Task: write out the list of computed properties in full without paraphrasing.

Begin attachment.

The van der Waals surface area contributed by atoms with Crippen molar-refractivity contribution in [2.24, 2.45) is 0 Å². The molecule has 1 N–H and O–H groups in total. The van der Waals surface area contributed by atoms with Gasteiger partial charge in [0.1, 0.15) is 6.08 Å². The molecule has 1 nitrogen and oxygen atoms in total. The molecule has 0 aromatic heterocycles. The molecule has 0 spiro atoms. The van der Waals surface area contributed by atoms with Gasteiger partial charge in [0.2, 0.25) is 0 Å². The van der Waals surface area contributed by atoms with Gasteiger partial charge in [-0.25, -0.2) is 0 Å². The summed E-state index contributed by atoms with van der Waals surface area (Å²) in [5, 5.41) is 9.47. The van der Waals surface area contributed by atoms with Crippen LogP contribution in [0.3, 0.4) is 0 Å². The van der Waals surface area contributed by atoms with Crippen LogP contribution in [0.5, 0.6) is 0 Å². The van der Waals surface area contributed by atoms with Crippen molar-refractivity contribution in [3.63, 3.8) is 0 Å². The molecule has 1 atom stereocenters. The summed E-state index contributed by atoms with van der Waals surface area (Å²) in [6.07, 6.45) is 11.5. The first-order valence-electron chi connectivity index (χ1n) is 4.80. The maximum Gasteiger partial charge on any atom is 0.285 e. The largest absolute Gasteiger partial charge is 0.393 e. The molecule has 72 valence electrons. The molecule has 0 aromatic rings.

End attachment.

The van der Waals surface area contributed by atoms with Crippen molar-refractivity contribution in [2.24, 2.45) is 0 Å². The molecule has 1 N–H and O–H groups in total. The van der Waals surface area contributed by atoms with Gasteiger partial charge in [0.1, 0.15) is 6.08 Å². The molecule has 1 nitrogen and oxygen atoms in total. The molecule has 0 aromatic heterocycles. The molecule has 0 spiro atoms. The van der Waals surface area contributed by atoms with Gasteiger partial charge in [0.2, 0.25) is 0 Å². The van der Waals surface area contributed by atoms with Gasteiger partial charge in [-0.25, -0.2) is 0 Å². The summed E-state index contributed by atoms with van der Waals surface area (Å²) in [5, 5.41) is 9.47. The van der Waals surface area contributed by atoms with Crippen LogP contribution in [0.3, 0.4) is 0 Å². The van der Waals surface area contributed by atoms with Crippen LogP contribution in [0.5, 0.6) is 0 Å². The van der Waals surface area contributed by atoms with Crippen molar-refractivity contribution in [3.63, 3.8) is 0 Å². The molecule has 1 atom stereocenters. The summed E-state index contributed by atoms with van der Waals surface area (Å²) in [6.07, 6.45) is 11.5. The first-order valence-electron chi connectivity index (χ1n) is 4.80. The maximum Gasteiger partial charge on any atom is 0.285 e. The largest absolute Gasteiger partial charge is 0.393 e. The molecule has 72 valence electrons. The molecule has 0 aromatic rings.